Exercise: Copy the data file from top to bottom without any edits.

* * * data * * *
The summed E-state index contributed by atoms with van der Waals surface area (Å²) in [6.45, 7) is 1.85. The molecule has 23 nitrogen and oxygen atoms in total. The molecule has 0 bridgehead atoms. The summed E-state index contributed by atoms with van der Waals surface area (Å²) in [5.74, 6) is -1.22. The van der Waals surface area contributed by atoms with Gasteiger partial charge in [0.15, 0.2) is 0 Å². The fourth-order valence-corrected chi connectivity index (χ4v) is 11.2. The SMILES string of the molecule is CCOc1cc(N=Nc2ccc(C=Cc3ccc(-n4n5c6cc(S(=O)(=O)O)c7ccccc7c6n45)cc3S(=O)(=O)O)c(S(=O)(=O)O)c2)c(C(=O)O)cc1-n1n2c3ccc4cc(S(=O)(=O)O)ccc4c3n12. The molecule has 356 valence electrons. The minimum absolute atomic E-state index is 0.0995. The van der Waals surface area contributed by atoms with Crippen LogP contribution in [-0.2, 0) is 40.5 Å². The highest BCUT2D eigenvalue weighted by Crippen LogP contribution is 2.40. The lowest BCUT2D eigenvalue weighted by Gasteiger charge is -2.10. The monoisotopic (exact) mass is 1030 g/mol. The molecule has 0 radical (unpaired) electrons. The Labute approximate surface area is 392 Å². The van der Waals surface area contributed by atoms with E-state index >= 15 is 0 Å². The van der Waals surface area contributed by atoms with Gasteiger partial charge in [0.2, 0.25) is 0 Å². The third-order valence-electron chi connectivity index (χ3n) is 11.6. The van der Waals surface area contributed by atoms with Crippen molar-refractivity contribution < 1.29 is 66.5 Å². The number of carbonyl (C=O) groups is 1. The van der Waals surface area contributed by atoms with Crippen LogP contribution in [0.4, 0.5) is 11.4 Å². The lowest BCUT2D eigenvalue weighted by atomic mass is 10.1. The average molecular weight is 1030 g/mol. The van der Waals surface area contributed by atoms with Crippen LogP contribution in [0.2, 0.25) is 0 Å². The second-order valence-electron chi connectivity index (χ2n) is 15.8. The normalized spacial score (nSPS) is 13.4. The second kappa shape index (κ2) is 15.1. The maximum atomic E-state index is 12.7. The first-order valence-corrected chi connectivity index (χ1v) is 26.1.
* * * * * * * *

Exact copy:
The summed E-state index contributed by atoms with van der Waals surface area (Å²) in [6.45, 7) is 1.85. The molecule has 23 nitrogen and oxygen atoms in total. The molecule has 0 bridgehead atoms. The summed E-state index contributed by atoms with van der Waals surface area (Å²) in [5.74, 6) is -1.22. The van der Waals surface area contributed by atoms with Gasteiger partial charge in [0.15, 0.2) is 0 Å². The fourth-order valence-corrected chi connectivity index (χ4v) is 11.2. The SMILES string of the molecule is CCOc1cc(N=Nc2ccc(C=Cc3ccc(-n4n5c6cc(S(=O)(=O)O)c7ccccc7c6n45)cc3S(=O)(=O)O)c(S(=O)(=O)O)c2)c(C(=O)O)cc1-n1n2c3ccc4cc(S(=O)(=O)O)ccc4c3n12. The molecule has 356 valence electrons. The minimum absolute atomic E-state index is 0.0995. The van der Waals surface area contributed by atoms with Crippen LogP contribution in [-0.2, 0) is 40.5 Å². The highest BCUT2D eigenvalue weighted by Crippen LogP contribution is 2.40. The lowest BCUT2D eigenvalue weighted by Gasteiger charge is -2.10. The monoisotopic (exact) mass is 1030 g/mol. The molecule has 0 radical (unpaired) electrons. The Labute approximate surface area is 392 Å². The van der Waals surface area contributed by atoms with E-state index >= 15 is 0 Å². The van der Waals surface area contributed by atoms with Gasteiger partial charge in [0.2, 0.25) is 0 Å². The third-order valence-electron chi connectivity index (χ3n) is 11.6. The van der Waals surface area contributed by atoms with Crippen molar-refractivity contribution < 1.29 is 66.5 Å². The number of carbonyl (C=O) groups is 1. The van der Waals surface area contributed by atoms with Crippen LogP contribution in [0.4, 0.5) is 11.4 Å². The lowest BCUT2D eigenvalue weighted by atomic mass is 10.1. The average molecular weight is 1030 g/mol. The van der Waals surface area contributed by atoms with Crippen LogP contribution in [0.2, 0.25) is 0 Å². The second-order valence-electron chi connectivity index (χ2n) is 15.8. The normalized spacial score (nSPS) is 13.4. The second kappa shape index (κ2) is 15.1. The maximum atomic E-state index is 12.7. The first-order valence-corrected chi connectivity index (χ1v) is 26.1.